A WOMAN who caused a West Oxfordshire death crash that killed a new father has been spared jail.

Speaking of her late husband in an emotional statement, Victoria Smith said after repeatedly trying for a baby the couple had only just learned they were to have a child for the first time.

Amy Hill was set to stand trial for one count of causing death by careless driving.

At Oxford Crown Court on Monday, the 46-year-old of Hook Norton Road, near Chipping Norton, had a change of heart and pleaded guilty.

After the plea had been entered the court heard a poignant victim personal statement from 32-year-old Nigel Smith’s widow Victoria.

She said that before the fatal collision, on June 29, 2018, she and her husband had long been trying for a baby.

On the day of the crash in West Oxfordshire she had just learned that she had finally become pregnant after ‘rounds of IVF and a devastating miscarriage’.

She said: “I was eight weeks pregnant when he was taken so unexpectedly.

“I write this as our newborn son smiles happily in his cot, unaware that he will grow up without a father.

“We never talked about what we would do if it was just one of us, nor should we have.

“We were young and had so much ahead of us.

“He was my partner, my best friend, he was fiercely intelligent and he made anything possible.”

Outlining the details of the crash, prosecutor Matthew Walsh said that Hill was driving a Skoda car along London Lane when she approached the B4437.

It was shortly after 8am when the victim, Mr Smith, was riding a Triumph motorcycle travelling from Charlbury.

At the junction Hill ‘failed to stop’ and as she emerged she collided with Mr Smith.

He died from multiple injuries as a result of the crash.

Prosecutors went on to say that, when detailing what had happened to emergency services, Hill claimed ‘something had hit into her out of nowhere.’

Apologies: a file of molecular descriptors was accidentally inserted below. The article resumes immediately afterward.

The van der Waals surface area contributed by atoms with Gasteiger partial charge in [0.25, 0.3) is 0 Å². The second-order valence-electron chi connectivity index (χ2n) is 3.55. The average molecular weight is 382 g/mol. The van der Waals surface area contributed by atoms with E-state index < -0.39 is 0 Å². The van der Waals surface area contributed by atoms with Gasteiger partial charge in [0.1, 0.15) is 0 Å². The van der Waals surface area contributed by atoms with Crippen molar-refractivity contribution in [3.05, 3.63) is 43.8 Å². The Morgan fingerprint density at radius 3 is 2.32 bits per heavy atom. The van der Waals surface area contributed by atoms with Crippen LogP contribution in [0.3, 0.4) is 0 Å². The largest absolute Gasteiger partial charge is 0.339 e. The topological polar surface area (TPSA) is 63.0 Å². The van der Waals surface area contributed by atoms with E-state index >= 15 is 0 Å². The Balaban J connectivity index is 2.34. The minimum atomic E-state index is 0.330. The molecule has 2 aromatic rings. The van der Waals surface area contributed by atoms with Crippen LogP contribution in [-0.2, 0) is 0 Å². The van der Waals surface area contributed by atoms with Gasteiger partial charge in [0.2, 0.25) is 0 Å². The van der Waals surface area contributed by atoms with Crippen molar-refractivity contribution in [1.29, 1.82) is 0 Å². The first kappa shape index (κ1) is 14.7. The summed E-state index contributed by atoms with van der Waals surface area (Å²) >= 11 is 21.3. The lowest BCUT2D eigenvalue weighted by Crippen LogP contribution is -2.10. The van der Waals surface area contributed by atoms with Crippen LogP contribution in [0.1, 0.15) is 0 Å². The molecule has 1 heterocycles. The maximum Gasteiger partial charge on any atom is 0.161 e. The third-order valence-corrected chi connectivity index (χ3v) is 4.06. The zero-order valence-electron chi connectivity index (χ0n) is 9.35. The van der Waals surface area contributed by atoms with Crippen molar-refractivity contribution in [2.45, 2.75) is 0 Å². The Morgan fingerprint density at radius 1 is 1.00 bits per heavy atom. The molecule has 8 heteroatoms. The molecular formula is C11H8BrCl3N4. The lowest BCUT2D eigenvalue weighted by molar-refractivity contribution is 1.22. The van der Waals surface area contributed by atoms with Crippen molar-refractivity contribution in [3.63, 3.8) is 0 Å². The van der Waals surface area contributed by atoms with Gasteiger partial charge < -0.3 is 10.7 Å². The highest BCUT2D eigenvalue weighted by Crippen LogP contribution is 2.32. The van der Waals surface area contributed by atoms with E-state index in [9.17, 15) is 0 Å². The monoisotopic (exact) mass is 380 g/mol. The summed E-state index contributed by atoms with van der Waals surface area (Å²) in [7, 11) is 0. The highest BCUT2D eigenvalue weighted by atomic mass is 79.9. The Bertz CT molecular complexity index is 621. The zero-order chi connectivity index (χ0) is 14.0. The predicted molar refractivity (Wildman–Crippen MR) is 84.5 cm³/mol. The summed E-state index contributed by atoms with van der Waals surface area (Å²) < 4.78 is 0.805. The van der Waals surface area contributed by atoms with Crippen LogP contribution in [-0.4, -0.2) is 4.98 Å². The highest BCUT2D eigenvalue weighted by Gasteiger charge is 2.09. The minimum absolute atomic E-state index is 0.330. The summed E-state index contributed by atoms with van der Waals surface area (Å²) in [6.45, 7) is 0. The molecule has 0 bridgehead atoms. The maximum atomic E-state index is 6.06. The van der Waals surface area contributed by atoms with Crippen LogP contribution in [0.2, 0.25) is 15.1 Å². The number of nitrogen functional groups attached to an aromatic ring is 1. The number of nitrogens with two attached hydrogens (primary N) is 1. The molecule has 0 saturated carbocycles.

In mitigation at Monday’s hearing, Jonathan Rose said that his client was sorry for what she had done.

He said: “The defendant is truly remorseful for what has happened and the tragic loss of life that has occurred.

“Regrettably there is nothing she can say or do to turn the clock back.

“What started out for her as an ordinary day has ended up in devastation.”

He said Hill, who works at Elsevier, which has an office in Kidlington, had a clean driving licence before the collision and had also suffered post-traumatic stress disorder as a result.

Explaining the collision he said that his client ‘failed to appreciate the junction and overshot it, having expected to turn left.’

Sentencing, Judge Ian Pringle QC called the victim statement ‘moving’ and said he would be ‘failing in [his] duty’ to order anything other than a jail term.

That term, however, was one which he said could be suspended.

Hill was handed a six-month jail term, suspended for two years.

She was also made subject to a community order to include 120 hours of unpaid work and she was disqualified from driving for two years.